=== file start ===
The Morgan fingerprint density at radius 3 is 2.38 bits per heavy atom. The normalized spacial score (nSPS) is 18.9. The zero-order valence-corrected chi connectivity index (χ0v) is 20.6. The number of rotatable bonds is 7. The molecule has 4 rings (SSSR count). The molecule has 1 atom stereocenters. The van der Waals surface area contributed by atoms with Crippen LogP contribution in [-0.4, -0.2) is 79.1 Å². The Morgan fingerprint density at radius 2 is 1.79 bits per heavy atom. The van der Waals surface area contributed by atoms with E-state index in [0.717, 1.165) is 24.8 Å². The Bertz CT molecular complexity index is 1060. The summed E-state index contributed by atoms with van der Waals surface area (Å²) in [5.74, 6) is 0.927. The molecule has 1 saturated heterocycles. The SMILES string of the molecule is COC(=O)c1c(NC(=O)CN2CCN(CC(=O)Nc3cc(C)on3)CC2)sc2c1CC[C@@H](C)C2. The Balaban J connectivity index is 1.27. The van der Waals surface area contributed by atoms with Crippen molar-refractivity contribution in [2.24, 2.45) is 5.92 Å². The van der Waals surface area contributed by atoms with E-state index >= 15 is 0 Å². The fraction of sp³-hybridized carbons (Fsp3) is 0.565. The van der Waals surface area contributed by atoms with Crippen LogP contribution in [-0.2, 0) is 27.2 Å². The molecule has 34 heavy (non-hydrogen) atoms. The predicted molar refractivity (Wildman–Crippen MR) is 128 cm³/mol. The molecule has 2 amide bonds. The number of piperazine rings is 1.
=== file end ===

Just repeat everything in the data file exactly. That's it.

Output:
The Morgan fingerprint density at radius 3 is 2.38 bits per heavy atom. The normalized spacial score (nSPS) is 18.9. The zero-order valence-corrected chi connectivity index (χ0v) is 20.6. The number of rotatable bonds is 7. The molecule has 4 rings (SSSR count). The molecule has 1 atom stereocenters. The van der Waals surface area contributed by atoms with Crippen LogP contribution in [-0.4, -0.2) is 79.1 Å². The Morgan fingerprint density at radius 2 is 1.79 bits per heavy atom. The van der Waals surface area contributed by atoms with E-state index in [0.717, 1.165) is 24.8 Å². The Bertz CT molecular complexity index is 1060. The summed E-state index contributed by atoms with van der Waals surface area (Å²) in [5.74, 6) is 0.927. The molecule has 1 saturated heterocycles. The SMILES string of the molecule is COC(=O)c1c(NC(=O)CN2CCN(CC(=O)Nc3cc(C)on3)CC2)sc2c1CC[C@@H](C)C2. The Balaban J connectivity index is 1.27. The van der Waals surface area contributed by atoms with Crippen molar-refractivity contribution in [2.24, 2.45) is 5.92 Å². The van der Waals surface area contributed by atoms with E-state index >= 15 is 0 Å². The fraction of sp³-hybridized carbons (Fsp3) is 0.565. The van der Waals surface area contributed by atoms with Crippen LogP contribution in [-0.2, 0) is 27.2 Å². The molecule has 34 heavy (non-hydrogen) atoms. The predicted molar refractivity (Wildman–Crippen MR) is 128 cm³/mol. The molecule has 2 amide bonds. The number of piperazine rings is 1.